A study of the socioeconomic factors influencing migration in Russia
Russia has experienced population decline in years and the economic development in Russia is largely restricted by labor shortage, particularly for the Far North and East region. In order to explore the migration mechanisms, six socioeconomic factors were selected to explore the influences on the net migration. Data from the 82 regions covering four time periods (2000, 2005, 2010 and 2015) was processed use spatial panel econometric analysis and the time-period fixed effects Spatial Durbin Model (SDM) was selected as the best fit model after tests. The results indicates that, unemployment and infant death rate are significantly negatively associated with net migration, while urbanization rate, urban scale and life expectancy are significantly positively associated with net migration; every 100 USD increase in per capita GRP (Gross Regional Product) is positively related with averagely 5.4 net migrates in the region; every 1 year increase in life expectancy would increase 1052 net migrates; every 1sqm increase in urban scale would increase the net migrates by 11.75 and every 1% increase in unemployment would lead to a decrease of 0.54 net migrates. Spillover effect was also found for per capita GRP and life expectancy, indicating that the increase of per capita GRP and life expectancy in neighboring regions can also increase the attractiveness in one region. It can be concluded that better job market, better economic status and health related wellbeing are all attracting factors for migrates and these factors can even make the neighborhood region more attractive for immigrates. Considering the ambitious development plan for the Russia Far North and East regions, related suggestions on attracting migrates are provided.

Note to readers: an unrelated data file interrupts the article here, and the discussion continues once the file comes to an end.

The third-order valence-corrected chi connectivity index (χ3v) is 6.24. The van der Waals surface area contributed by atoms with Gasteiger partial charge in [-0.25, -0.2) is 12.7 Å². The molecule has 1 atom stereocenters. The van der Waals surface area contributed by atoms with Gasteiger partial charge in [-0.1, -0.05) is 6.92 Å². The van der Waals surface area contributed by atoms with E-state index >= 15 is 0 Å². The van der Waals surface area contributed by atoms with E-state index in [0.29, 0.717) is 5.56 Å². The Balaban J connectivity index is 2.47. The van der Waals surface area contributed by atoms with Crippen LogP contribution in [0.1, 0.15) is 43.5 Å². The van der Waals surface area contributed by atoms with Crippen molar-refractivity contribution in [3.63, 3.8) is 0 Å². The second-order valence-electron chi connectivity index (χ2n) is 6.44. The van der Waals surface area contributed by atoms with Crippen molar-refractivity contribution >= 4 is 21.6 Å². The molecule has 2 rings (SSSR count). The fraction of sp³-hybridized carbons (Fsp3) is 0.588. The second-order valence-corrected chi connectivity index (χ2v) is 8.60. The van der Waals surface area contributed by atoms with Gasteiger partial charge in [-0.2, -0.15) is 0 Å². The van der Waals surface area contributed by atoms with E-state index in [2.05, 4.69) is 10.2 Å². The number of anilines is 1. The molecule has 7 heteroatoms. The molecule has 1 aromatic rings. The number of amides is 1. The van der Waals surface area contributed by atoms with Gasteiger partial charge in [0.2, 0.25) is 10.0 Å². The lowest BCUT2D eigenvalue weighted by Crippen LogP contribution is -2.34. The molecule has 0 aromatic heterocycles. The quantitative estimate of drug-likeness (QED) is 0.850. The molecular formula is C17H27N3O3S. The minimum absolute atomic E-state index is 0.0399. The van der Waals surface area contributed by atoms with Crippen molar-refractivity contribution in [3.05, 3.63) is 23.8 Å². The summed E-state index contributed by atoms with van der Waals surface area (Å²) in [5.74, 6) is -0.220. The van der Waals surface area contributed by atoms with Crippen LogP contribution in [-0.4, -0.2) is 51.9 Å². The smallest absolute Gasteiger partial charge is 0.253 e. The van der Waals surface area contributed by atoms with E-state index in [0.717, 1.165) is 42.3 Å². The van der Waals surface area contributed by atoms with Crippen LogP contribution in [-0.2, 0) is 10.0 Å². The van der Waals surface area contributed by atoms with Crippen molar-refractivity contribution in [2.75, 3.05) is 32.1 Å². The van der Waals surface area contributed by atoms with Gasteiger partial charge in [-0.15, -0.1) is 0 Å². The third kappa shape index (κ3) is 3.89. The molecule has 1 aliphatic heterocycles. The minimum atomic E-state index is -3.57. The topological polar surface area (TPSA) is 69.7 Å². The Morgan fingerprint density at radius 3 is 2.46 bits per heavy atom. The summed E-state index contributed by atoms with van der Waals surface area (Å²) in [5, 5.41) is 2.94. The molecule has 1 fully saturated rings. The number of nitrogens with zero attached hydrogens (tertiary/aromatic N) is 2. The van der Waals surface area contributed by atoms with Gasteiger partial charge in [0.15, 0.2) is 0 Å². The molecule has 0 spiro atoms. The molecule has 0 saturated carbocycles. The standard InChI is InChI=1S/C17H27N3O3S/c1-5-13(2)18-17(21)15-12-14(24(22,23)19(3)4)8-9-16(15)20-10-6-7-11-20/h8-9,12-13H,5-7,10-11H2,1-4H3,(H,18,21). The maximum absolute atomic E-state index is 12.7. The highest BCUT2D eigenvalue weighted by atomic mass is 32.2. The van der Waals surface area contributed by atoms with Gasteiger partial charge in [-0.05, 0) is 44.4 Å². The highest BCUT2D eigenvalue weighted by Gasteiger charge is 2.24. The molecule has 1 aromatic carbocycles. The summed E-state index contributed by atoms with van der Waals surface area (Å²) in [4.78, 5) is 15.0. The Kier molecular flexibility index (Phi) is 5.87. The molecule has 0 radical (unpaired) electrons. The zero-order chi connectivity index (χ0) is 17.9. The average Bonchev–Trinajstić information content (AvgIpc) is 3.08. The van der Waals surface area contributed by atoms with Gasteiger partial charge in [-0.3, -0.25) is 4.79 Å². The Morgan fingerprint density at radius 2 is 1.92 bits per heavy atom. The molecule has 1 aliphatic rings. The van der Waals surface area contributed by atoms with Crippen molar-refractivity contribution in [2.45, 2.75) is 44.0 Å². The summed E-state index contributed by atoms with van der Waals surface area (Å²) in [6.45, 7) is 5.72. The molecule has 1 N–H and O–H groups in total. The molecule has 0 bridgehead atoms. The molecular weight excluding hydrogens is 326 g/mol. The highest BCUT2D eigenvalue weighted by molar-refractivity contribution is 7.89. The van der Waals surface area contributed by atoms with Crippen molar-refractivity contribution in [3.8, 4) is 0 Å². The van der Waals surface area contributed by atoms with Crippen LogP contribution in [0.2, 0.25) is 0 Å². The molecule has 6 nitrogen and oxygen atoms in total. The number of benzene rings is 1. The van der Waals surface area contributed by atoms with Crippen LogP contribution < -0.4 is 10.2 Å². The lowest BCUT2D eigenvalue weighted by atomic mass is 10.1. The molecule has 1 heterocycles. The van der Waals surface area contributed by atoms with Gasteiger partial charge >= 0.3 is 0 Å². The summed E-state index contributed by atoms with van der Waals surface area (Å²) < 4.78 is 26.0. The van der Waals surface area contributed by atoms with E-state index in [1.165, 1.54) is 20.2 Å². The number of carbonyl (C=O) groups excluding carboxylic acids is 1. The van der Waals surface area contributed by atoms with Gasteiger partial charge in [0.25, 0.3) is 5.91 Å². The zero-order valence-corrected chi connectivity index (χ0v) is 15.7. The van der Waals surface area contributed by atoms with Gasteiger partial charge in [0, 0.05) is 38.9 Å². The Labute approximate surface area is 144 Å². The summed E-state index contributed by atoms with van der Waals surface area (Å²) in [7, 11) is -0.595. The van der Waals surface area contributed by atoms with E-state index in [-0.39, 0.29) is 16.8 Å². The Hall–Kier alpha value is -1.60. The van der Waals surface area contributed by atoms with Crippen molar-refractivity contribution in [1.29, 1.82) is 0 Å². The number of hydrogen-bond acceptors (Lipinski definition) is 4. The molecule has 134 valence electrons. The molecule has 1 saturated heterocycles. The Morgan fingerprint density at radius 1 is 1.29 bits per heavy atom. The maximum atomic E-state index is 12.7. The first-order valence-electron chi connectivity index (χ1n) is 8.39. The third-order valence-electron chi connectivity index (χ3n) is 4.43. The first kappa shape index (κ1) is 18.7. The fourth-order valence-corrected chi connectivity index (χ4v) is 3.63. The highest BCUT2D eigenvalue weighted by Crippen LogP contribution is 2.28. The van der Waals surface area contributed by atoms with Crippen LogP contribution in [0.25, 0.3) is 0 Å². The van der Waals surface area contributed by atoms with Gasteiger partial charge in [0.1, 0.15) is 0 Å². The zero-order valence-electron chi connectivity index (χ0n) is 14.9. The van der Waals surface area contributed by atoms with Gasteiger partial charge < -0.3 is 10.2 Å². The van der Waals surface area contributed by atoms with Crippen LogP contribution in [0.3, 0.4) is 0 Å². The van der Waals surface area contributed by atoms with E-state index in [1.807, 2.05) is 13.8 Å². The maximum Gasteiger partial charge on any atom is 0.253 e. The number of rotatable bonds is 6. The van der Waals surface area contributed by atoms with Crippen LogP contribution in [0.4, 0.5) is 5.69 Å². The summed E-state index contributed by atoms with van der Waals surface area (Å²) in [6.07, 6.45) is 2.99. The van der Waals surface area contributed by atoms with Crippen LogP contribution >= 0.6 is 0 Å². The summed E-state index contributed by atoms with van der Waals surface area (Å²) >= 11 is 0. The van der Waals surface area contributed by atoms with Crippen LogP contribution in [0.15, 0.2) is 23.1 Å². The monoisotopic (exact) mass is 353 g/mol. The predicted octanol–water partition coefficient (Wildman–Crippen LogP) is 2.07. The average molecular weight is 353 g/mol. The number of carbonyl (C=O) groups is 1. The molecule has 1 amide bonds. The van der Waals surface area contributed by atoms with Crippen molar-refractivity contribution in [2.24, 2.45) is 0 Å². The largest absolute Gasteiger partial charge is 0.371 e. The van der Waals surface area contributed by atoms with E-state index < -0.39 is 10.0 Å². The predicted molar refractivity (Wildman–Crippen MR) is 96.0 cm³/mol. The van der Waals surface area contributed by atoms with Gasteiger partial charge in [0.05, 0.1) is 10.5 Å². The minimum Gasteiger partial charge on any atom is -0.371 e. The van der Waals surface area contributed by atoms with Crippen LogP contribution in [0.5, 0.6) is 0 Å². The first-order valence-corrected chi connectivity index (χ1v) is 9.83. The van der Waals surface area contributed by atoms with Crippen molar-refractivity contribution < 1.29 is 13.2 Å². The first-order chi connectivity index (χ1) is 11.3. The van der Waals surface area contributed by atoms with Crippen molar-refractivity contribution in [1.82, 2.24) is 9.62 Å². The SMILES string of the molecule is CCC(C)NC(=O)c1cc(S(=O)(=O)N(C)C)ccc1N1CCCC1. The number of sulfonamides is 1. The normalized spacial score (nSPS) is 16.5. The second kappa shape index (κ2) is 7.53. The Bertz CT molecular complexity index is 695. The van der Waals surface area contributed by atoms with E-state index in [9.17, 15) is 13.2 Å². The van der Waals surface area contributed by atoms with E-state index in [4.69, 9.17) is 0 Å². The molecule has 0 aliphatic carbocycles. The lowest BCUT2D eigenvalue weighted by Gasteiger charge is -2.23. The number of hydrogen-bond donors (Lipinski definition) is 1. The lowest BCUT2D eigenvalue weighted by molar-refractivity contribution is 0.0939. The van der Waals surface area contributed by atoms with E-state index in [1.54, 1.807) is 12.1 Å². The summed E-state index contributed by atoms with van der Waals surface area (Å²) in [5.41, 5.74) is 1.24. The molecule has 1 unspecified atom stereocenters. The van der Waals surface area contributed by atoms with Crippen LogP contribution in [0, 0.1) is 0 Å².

Source at https://doi.org/10.3390/su11061650.